Adding an Easy to Install Heavy Duty Power Steering Cooler to the E39 BMW M5

When changing the radiator on Project E39 M5 to a CSF Racing performance part, we noticed that our power steering system was suffering from age-deteriorated lines and was leaking fluid.  We decided to change these parts out “while we were in there” and with a little research determined it was super easy to significantly upgrade the system to include a big factory-engineered cooler.  When we drove the car hard on the track, we noticed that we had a little fluid boilover seeping out of the reservoir, and with extreme use like autocross or drifting the steering would sometimes pump up.  These were symptoms of the fluid getting too hot and a common issue with other BMW models of the same era.

We replaced our old leaking lines with new genuine BMW parts.  Genuine parts are usually always higher quality than aftermarket stuff.

We also replaced the system’s fluid reservoir. The power steering system’s filter is integrated into the reservoir and it is not a serviceable part. Since all of the plumbing was getting replaced we did not want to skimp on this.

When researching the proper replacement parts we noticed the cooler for an automatic transmission E39 had a superior and large tube and fin heat exchanger.  The M5’s stock power steering cooler was simply a row of bare pipes that sit on the front of the radiator.  We ordered the automatic transmission cooler and proceeded to see if it was a direct bolt-in replacement for the poor minimalistic stock cooling pipes.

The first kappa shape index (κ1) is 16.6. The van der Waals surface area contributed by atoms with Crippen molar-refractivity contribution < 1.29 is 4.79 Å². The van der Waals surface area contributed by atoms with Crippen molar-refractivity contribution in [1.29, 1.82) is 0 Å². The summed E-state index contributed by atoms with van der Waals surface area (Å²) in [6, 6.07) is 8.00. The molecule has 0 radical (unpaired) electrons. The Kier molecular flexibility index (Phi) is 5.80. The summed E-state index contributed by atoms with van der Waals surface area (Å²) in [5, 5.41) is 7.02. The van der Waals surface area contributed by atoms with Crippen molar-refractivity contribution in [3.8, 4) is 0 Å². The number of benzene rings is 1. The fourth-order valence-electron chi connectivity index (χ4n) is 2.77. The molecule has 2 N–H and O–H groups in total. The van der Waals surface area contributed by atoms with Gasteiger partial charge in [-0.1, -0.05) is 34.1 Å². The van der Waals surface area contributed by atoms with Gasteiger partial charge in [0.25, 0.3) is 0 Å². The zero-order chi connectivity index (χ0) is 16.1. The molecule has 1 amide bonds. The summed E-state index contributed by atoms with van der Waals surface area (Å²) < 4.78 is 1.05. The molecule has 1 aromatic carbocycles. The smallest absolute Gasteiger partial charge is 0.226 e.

To get to the cooler, you have to remove the stock radiator.  First, you have to remove the coolant overflow bottle and loosen the fan shroud.  Then you have to remove the bolt that holds the fan in place.

The shroud and fan are removed together.


  1. Hold the phone, is that a mechanical/clutch fan for the engine? Have you considered an electric one which also would free up some space in that tight area? And the added benefits of freeing up a little HP.

    1. Nope. This upgrade was prompted by the leaks we found during our radiator install. So we did not go through the process of gathering before data.

  2. Great article but you really need to include the part number for the new cooler or at least what specific year and model E39 it’s from. The photo is not clear enough to read the full part number.

    1. Agreed. Part numbers would have been great to add to the article. FWIW, the part number shown in the pic is 0159-1042.

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